You’ve spent another school holiday cursing our Great British weather and struggling to find great family days out. There’s only so many times that you can go to the park in the grey rain, or get properly wet by going swimming. You may have allowed your kids to spend a bit more time playing Minecraft and other family games on their iPad or Xbox than you would normally. Then you see social and mainstream media awash with experts saying how bad it is for your kids, so you ask yourself, ‘Are my kids spending too much time online’?

Back in August 2017 we tackled the question head on after the Children’s Commissioner suggested ‘screen time’ should be limited. We concluded that there were many benefits of the technology that children were growing up with and they should be allowed to enjoy it as part of an overall healthy lifestyle.

If your kids are spending 5 hours a day with headphones on watching YouTubers, cut off from you and the ‘outside world’, this might be something to be concerned about.

But if your child enjoys their time watching YouTubers whilst also playing educational games like Minecraft, is this really something to worry about? As long as there is a healthy balance with other social activities, we don’t believe so.

And we’re not the only ones, even the London School of Economics is now championing the benefits of screen time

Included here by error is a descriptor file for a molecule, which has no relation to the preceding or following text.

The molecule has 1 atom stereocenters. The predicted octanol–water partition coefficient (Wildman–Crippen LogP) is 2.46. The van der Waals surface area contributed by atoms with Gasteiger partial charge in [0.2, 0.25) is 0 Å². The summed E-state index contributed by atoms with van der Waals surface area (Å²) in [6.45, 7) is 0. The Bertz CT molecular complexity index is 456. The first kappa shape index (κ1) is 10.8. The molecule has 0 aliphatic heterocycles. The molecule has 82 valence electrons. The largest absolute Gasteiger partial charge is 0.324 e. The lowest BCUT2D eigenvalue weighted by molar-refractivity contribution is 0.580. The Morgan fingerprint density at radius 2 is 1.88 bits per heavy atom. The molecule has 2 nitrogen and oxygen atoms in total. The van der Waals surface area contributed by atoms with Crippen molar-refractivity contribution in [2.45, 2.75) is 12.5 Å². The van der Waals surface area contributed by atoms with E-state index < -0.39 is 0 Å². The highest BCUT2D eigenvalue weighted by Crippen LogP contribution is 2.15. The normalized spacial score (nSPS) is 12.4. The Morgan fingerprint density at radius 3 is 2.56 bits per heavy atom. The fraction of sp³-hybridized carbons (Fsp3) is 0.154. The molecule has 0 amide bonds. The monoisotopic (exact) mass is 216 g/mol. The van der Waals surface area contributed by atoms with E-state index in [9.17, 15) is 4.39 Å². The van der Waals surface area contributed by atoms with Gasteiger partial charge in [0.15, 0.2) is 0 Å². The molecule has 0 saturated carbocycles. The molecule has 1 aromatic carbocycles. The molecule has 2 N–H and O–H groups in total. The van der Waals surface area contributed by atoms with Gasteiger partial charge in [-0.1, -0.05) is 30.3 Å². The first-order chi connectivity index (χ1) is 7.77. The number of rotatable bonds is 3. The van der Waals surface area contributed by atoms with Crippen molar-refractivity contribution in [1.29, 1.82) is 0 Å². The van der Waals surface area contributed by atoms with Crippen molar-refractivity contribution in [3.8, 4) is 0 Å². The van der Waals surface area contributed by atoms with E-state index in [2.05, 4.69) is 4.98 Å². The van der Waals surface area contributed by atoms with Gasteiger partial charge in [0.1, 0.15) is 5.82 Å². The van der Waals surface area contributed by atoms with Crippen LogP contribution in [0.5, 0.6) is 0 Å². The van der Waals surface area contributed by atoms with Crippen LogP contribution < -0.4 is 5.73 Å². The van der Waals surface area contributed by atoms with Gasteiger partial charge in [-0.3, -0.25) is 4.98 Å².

Games developers have focused on the potential social and family benefits of games, and there are hundreds of games that promote interaction compared to when I was a kid playing on my Spectrum in my bedroom. Many of the games that children enjoy today like Fortnite are educational, co-op games that can be enjoyed by playing along with family and friends – encouraging problem solving, teamwork and communication. There’s also a wave of new family games that are available that combine screen and physical play or ‘Augmented Reality’ which are also a great alternative to just using tablets on their own. Games like Beasts of Balance and Lightseekers were extremely popular with visitors to last year’s Digital Kids Show.

If you’re worried about the dangers of online gaming, this is an entirely different arguement and rightly so. Parents should understand the potential risks. Talking regularly with your child, understanding what they like watching/playing, ensuring parental controls are set up and playing games that you believe are age appropriate for your child is an absolute minimum. ‘Parental Guidance’ is a practice that our friends at iNet Guardian are passionate about. Check them out if you have any questions about your child’s online behaviour.

If you’d like to learn more about why your kids enjoy games, online content and how technology could even help them in their later life through coding and other digital skills, then you should get down to Digital Kids Show for a family day out in Manchester and London (coming soon). You can even get involved and be a big kid yourself!

Half Day tickets are available now from just £14.75 + booking fee. Book your tickets here